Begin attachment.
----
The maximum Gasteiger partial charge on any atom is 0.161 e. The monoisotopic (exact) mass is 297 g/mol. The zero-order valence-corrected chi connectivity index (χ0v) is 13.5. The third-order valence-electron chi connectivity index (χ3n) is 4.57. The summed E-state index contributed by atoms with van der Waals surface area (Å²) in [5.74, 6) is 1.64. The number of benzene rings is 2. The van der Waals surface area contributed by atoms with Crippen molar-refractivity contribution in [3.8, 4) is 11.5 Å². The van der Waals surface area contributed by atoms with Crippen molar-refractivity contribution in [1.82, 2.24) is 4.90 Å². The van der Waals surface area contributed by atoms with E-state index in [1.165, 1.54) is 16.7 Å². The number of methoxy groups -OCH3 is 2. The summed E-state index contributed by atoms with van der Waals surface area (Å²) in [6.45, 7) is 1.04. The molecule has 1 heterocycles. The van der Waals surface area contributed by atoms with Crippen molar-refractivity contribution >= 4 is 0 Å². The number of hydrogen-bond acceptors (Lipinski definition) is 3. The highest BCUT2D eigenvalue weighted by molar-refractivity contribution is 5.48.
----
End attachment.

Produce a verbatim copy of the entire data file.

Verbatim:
The maximum Gasteiger partial charge on any atom is 0.161 e. The monoisotopic (exact) mass is 297 g/mol. The zero-order valence-corrected chi connectivity index (χ0v) is 13.5. The third-order valence-electron chi connectivity index (χ3n) is 4.57. The summed E-state index contributed by atoms with van der Waals surface area (Å²) in [5.74, 6) is 1.64. The number of benzene rings is 2. The van der Waals surface area contributed by atoms with Crippen molar-refractivity contribution in [3.8, 4) is 11.5 Å². The van der Waals surface area contributed by atoms with Crippen molar-refractivity contribution in [1.82, 2.24) is 4.90 Å². The van der Waals surface area contributed by atoms with E-state index in [1.165, 1.54) is 16.7 Å². The number of methoxy groups -OCH3 is 2. The summed E-state index contributed by atoms with van der Waals surface area (Å²) in [6.45, 7) is 1.04. The molecule has 1 heterocycles. The van der Waals surface area contributed by atoms with Crippen molar-refractivity contribution >= 4 is 0 Å². The number of hydrogen-bond acceptors (Lipinski definition) is 3. The highest BCUT2D eigenvalue weighted by molar-refractivity contribution is 5.48.